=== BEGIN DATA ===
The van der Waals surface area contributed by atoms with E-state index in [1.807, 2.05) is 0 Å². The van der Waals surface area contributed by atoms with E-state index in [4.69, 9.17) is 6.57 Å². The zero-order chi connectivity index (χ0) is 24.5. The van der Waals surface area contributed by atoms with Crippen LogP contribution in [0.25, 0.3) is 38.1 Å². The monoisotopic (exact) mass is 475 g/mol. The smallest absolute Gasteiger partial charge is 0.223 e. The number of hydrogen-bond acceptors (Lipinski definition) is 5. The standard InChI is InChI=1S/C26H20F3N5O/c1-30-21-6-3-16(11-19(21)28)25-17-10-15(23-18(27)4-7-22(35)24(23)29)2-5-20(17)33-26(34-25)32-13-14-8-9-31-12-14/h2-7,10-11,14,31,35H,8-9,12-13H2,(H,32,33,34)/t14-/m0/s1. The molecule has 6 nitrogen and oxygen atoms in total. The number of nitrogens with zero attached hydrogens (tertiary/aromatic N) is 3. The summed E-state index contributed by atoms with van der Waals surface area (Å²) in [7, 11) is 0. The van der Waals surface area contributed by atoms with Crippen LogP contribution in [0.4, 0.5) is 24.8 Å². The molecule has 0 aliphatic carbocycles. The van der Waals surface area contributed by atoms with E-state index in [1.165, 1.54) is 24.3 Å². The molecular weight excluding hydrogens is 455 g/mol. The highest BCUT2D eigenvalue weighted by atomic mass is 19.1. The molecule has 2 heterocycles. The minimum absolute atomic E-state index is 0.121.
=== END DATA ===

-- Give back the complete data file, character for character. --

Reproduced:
The van der Waals surface area contributed by atoms with E-state index in [1.807, 2.05) is 0 Å². The van der Waals surface area contributed by atoms with E-state index in [4.69, 9.17) is 6.57 Å². The zero-order chi connectivity index (χ0) is 24.5. The van der Waals surface area contributed by atoms with Crippen LogP contribution in [0.25, 0.3) is 38.1 Å². The monoisotopic (exact) mass is 475 g/mol. The smallest absolute Gasteiger partial charge is 0.223 e. The number of hydrogen-bond acceptors (Lipinski definition) is 5. The standard InChI is InChI=1S/C26H20F3N5O/c1-30-21-6-3-16(11-19(21)28)25-17-10-15(23-18(27)4-7-22(35)24(23)29)2-5-20(17)33-26(34-25)32-13-14-8-9-31-12-14/h2-7,10-11,14,31,35H,8-9,12-13H2,(H,32,33,34)/t14-/m0/s1. The molecule has 6 nitrogen and oxygen atoms in total. The number of nitrogens with zero attached hydrogens (tertiary/aromatic N) is 3. The summed E-state index contributed by atoms with van der Waals surface area (Å²) in [7, 11) is 0. The van der Waals surface area contributed by atoms with Crippen LogP contribution in [0.4, 0.5) is 24.8 Å². The molecule has 0 aliphatic carbocycles. The van der Waals surface area contributed by atoms with E-state index in [1.165, 1.54) is 24.3 Å². The molecular weight excluding hydrogens is 455 g/mol. The highest BCUT2D eigenvalue weighted by atomic mass is 19.1. The molecule has 2 heterocycles. The minimum absolute atomic E-state index is 0.121.